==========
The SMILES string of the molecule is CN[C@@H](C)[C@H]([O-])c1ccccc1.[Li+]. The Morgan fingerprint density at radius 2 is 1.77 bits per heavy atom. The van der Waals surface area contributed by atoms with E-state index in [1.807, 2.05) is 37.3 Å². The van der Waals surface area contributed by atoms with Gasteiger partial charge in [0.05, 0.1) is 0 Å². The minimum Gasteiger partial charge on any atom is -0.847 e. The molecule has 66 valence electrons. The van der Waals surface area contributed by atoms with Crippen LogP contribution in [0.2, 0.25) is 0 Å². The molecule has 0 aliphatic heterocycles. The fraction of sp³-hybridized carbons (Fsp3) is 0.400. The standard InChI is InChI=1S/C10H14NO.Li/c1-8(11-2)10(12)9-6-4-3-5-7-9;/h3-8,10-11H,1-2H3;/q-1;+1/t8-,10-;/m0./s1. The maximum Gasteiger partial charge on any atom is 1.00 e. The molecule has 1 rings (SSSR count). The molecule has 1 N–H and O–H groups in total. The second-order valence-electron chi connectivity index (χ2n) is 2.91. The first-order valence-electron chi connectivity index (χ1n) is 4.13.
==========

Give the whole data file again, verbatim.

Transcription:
The SMILES string of the molecule is CN[C@@H](C)[C@H]([O-])c1ccccc1.[Li+]. The Morgan fingerprint density at radius 2 is 1.77 bits per heavy atom. The van der Waals surface area contributed by atoms with E-state index in [1.807, 2.05) is 37.3 Å². The van der Waals surface area contributed by atoms with Gasteiger partial charge in [0.05, 0.1) is 0 Å². The minimum Gasteiger partial charge on any atom is -0.847 e. The molecule has 66 valence electrons. The van der Waals surface area contributed by atoms with Crippen LogP contribution in [0.2, 0.25) is 0 Å². The molecule has 0 aliphatic heterocycles. The fraction of sp³-hybridized carbons (Fsp3) is 0.400. The standard InChI is InChI=1S/C10H14NO.Li/c1-8(11-2)10(12)9-6-4-3-5-7-9;/h3-8,10-11H,1-2H3;/q-1;+1/t8-,10-;/m0./s1. The maximum Gasteiger partial charge on any atom is 1.00 e. The molecule has 1 rings (SSSR count). The molecule has 1 N–H and O–H groups in total. The second-order valence-electron chi connectivity index (χ2n) is 2.91. The first-order valence-electron chi connectivity index (χ1n) is 4.13.